Recipe for Troop 448's success: Kepley and his 'recruits'

Published 12:00 am Saturday, September 8, 2012

SALISBURY – The young men and adult leaders attached to Boy Scout Troop 448 through the years read like a Who’s Who of Rowan County.
But to a man, they all give a tip of the hat to Jack Kepley.
For 75 of the troop’s 80 years of existence, Kepley has been there – first as a Scout, then as an unparalleled leader.
Jay Kepley, his 61-year-old son, has been involved with Scouting and this troop for 53 years himself.
“He can totally immerse himself in the projects, and he has a burning desire to get things done,” Jay said of his father.
Even at 88, Jack Kepley stays immersed, especially in the 80th anniversary Court of Honor held Saturday at Dan Nicholas Park. It was billed as “Celebrating 80 Years of Doing Our Best,” and at least 125 former Scouts, adult leaders and their families showed up.
The troop still has an amazing 55 registered adult leaders, and 42 were recognized Saturday with Veteran Scout Awards.
“That’s what makes it, I think,” Jack Kepley said.
Besides being a skillful man – “he can do dang near anything,” friend and fellow leader John Rink said – Kepley has a knack for delegating and drafting others to help.
It’s not rocket science, to hear Kepley explain it. When a boy becomes involved in Scouting, involve his father, too. Then give the son and father leadership opportunities and encouragement to stay active in the troop, even as they “age out.”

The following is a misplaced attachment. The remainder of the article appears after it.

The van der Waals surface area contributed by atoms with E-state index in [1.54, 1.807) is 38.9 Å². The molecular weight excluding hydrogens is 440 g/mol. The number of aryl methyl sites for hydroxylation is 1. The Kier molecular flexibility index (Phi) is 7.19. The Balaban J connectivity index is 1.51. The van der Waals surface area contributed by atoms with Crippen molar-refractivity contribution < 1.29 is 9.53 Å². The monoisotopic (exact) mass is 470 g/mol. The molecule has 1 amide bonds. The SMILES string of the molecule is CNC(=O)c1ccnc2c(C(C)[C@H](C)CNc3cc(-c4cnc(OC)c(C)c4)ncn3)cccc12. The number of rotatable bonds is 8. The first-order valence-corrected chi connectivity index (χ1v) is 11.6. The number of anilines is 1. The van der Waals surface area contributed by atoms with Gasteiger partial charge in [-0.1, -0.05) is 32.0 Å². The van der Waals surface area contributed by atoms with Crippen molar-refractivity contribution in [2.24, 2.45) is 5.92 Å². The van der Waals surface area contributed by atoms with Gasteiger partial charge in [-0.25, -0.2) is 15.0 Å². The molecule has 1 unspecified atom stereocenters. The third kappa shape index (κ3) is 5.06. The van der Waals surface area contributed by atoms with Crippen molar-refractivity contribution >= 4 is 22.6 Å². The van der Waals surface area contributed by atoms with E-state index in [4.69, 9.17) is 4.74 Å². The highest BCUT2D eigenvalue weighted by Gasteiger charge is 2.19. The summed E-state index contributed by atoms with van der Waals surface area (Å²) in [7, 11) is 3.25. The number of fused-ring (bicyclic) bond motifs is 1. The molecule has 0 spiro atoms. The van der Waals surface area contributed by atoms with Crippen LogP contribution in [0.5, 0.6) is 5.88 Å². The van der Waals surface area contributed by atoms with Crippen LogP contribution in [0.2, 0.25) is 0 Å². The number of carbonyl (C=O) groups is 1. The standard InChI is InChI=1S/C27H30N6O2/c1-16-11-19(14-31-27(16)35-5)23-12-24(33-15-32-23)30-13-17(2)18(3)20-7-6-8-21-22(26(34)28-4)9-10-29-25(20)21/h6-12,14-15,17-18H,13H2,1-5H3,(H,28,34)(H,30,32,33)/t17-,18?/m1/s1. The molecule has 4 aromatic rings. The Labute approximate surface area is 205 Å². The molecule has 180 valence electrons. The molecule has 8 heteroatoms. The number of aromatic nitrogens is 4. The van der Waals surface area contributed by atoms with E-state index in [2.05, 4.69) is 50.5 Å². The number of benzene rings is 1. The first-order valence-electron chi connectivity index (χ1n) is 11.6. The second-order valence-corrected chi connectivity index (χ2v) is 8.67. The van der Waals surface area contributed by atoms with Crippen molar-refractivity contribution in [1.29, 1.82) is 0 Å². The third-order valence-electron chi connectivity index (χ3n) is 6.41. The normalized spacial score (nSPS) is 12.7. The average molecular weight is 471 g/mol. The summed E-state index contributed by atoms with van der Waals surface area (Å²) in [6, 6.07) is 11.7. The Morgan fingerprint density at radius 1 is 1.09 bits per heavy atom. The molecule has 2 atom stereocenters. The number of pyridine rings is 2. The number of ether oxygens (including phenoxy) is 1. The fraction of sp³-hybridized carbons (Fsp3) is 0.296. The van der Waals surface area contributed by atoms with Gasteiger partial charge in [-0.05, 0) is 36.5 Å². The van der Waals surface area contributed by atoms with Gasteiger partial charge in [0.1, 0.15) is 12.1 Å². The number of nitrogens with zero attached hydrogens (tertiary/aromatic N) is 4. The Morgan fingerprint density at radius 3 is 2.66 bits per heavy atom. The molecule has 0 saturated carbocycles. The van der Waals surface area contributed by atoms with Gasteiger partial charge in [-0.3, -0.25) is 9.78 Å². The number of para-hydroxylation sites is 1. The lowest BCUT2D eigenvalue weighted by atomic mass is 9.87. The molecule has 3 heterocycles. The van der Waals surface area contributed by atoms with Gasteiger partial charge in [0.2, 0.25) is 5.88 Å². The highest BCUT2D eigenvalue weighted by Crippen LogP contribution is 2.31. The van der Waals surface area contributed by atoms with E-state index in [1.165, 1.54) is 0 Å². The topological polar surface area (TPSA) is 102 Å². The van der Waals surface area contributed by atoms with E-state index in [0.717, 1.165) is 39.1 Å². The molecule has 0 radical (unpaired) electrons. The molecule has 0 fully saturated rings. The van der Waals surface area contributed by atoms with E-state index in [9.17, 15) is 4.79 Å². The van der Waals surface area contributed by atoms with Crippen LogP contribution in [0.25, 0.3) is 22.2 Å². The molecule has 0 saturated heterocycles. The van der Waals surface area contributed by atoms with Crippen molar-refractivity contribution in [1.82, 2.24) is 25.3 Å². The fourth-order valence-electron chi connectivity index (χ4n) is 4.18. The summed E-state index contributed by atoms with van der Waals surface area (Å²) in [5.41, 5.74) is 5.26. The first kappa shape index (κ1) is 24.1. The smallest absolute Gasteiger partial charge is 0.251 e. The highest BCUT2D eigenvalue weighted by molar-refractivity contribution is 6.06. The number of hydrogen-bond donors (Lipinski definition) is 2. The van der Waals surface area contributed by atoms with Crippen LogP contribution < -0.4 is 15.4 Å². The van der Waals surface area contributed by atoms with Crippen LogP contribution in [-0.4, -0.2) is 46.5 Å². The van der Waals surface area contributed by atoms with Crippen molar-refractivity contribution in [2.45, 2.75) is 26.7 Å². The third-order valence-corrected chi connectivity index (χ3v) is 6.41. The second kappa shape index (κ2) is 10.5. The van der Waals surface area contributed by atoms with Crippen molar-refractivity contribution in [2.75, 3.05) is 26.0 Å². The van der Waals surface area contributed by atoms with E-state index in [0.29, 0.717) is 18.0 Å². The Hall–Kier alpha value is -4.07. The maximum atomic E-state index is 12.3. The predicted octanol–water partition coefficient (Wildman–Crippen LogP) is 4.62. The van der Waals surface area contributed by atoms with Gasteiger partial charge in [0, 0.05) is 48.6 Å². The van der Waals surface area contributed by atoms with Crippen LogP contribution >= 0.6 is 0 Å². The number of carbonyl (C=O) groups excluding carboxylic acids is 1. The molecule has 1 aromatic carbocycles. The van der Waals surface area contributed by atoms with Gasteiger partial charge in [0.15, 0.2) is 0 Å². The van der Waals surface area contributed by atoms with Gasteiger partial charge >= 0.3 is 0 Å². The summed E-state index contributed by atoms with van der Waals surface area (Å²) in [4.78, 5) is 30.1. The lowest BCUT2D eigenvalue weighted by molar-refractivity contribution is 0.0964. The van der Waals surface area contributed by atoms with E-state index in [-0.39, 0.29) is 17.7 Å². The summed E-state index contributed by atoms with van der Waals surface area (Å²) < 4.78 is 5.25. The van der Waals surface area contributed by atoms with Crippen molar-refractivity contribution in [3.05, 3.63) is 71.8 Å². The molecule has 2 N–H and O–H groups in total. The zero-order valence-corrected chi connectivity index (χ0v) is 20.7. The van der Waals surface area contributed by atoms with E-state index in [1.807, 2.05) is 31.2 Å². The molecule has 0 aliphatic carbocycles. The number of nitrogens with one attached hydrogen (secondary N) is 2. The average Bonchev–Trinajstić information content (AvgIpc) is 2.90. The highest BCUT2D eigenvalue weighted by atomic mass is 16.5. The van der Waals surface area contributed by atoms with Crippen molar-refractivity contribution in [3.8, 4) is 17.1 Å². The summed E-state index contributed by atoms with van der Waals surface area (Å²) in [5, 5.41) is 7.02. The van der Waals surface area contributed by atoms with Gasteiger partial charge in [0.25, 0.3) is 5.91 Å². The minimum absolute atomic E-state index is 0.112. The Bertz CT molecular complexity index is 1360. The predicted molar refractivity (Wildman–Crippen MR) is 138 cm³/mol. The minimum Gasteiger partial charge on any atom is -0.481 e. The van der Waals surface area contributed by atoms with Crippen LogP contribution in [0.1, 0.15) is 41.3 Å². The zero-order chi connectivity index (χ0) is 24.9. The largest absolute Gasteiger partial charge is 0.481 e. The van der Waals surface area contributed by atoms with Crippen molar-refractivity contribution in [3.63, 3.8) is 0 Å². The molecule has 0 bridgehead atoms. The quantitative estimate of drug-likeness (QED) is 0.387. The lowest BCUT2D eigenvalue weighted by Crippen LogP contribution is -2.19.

“If I want anything done, all I have to do is call one of them and ask,” Kepley said.
Ronald Steelman said Kepley is a magician “about getting work out of people.” Steelman lent his services as an adult leader more than 30 years ago and the troop, with Kepley running the show, proved to be a perfect fit.
As a kid, Steelman was one of the first Eagle Scouts for Troop 349 in Spencer. His son, Mark Steelman, became an Eagle Scout with Kepley’s Troop 448.
“This troop – it really is all about Jack Kepley,” said Mark, now 39. “He poured his life into it.”
Kepley has had a stake in 132 Eagle Scouts through the years.
Mark Steelman recalled a canoe trip on the Yadkin River’s being part of his Eagle project.
“In truth, Jack did a lot of the work, but I did it under his direction,” Steelman said.
It led to summer camp jobs for Steelman as an instructor in boating. As he viewed a gallery of photographs of outings through the years, Steelman remembered 448 being one of the biggest, most active troops in the district.
In his day, the troop had 50 active Scouts – five patrols of 10 guys each. And because a good percentage of the parents were involved – “you could do stuff,” Steelman said.
Dr. Michael Goodman said two of his favorite Troop 448 Scouting trips involved camping in Florida at Disney World and canoeing down the Yadkin River.
When Troop 448 Scouts earned their 50-mile patch for canoeing, Kepley helped them make the patch part of their customized oars.
Goodman said Troop 448 and becoming an Eagle Scout was a great experience. It may even have helped him land his job. The chairman of the medicine at Wake Forest was particularly impressed he was an Eagle Scout, Goodman recalled.
For the 80th anniversary, the troop made 200 copies of a 150-page book with 10 chapters. The chapters cover each decade of the troop’s existence, plus sections on Cubs Scouts and Ventures.
As usual, Kepley found ways to have others involved.